In back-to-back articles published in the Oct. 22, 2010, issue of Science, Nora Besansky, professor of biological sciences, and Scott Emrich, assistant professor of computer science and engineering, served as lead and co-authors on articles for the studies conducted by an international consortium of scientists. >Read more

Novel Doping Technique for Semiconductors

Posted on | August 4, 2011 | No Comments

A paper which appeared in the January 2010, issue of Science introduced a new high-efficiency p-type doping technique for semiconductor heterostructures. >Read more

Directly Dating Dinosaur Bones

Posted on | August 4, 2011 | No Comments

In the February 2011 issue of Geology, Antonio Simonetti, research associate professor in civil engineering and geological sciences, co authored a paper employing a novel in situ laser U-Pb age dating technique via LA-MC-ICP-MS technology to directly date dinosaur fossils, the first successful direct dating of fossil vertebrate bones using this particular technology. The findings lend support to the hypothesis that not all dinosaurs survived the meteorite impact and mass extinction event that occurred approximately 65 million years ago.

Kogge Authors Paper on Next Generation Supercomputers

Posted on | August 4, 2011 | No Comments

Peter KoggeIn an invited paper, published in the February 2011 issue of IEEE Spectrum, Peter Kogge, the Ted H. McCourtney Professor of Computer Science and Engineering, discusses the current and future performance of supercomputers. According to Kogge, the power wall engineers are so familiar with will limit the rapid advance of computing performance experienced even a decade ago. Kogge was part of a study group chosen by the U.S. Defense Advanced Research Projects Agency to identify the types of technologies engineers would need to build an exaflops-scale capable computer. In a 278-page report he and this panel of world-renowned experts determined that the biggest obstacle would still be power, and solving this issue would require engineers to rethink computer design, basically “starting from a blank slate.”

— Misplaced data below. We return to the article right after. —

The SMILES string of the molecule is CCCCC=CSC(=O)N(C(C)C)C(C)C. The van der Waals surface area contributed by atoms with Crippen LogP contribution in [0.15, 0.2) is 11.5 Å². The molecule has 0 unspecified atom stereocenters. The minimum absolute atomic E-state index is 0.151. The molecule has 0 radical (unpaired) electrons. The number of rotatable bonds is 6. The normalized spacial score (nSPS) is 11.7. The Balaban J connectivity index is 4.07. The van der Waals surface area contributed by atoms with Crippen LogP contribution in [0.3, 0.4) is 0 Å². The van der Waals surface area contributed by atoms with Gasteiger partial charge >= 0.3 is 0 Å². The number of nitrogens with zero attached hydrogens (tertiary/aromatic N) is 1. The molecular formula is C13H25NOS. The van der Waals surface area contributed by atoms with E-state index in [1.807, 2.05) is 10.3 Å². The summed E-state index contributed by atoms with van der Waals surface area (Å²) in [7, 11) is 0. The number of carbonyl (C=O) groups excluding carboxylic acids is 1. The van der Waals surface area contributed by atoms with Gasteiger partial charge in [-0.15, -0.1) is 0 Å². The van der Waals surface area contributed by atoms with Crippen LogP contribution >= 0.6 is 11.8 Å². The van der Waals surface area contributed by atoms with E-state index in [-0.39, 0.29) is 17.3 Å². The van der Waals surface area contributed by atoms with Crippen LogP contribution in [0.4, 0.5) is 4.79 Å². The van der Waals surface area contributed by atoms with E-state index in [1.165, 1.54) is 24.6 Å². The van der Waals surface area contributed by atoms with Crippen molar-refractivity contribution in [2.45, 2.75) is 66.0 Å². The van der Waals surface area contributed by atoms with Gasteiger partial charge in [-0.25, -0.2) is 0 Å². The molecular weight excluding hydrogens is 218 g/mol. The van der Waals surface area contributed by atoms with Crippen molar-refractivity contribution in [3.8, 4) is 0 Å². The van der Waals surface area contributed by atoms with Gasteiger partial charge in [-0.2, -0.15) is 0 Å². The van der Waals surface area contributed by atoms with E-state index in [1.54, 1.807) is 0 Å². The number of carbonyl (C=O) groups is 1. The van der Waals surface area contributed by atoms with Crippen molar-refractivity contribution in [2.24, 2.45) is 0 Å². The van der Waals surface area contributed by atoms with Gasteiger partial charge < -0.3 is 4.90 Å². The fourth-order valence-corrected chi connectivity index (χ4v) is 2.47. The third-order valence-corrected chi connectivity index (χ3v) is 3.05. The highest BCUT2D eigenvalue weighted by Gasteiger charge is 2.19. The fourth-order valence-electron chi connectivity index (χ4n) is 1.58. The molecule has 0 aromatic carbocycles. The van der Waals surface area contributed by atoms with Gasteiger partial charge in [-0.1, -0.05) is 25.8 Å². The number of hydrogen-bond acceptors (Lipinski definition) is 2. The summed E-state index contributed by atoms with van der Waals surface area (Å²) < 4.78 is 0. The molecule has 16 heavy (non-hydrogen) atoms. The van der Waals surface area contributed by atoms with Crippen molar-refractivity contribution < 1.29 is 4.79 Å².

Walking Bacteria

Posted on | August 4, 2011 | No Comments

According to a paper which appeared in the Oct. 7, 2010, issue of Science, bacteria are capable of standing upright and moving [walking] while they are vertical. The work stems from studies initially conducted by the paper’s co-author, Joshua Shrout, assistant professor of civil engineering and geological sciences and member of the University’s Eck Institute for Global Health. Shrout has been studying the surface motility of bacteria since 2004. >Read more

New Paper Describes the Relationship between Weather and Urban Noise

Posted on | August 4, 2011 | No Comments

A paper presented during the 2011 American Society for Acoustics annual meeting by a team of researchers that included Harindra Joseph S. Fernando, the Wayne and Diana Murdy Professor of Civil Engineering and Geological Sciences, suggests a cause-effect relationship between weather and urban noise. >Read more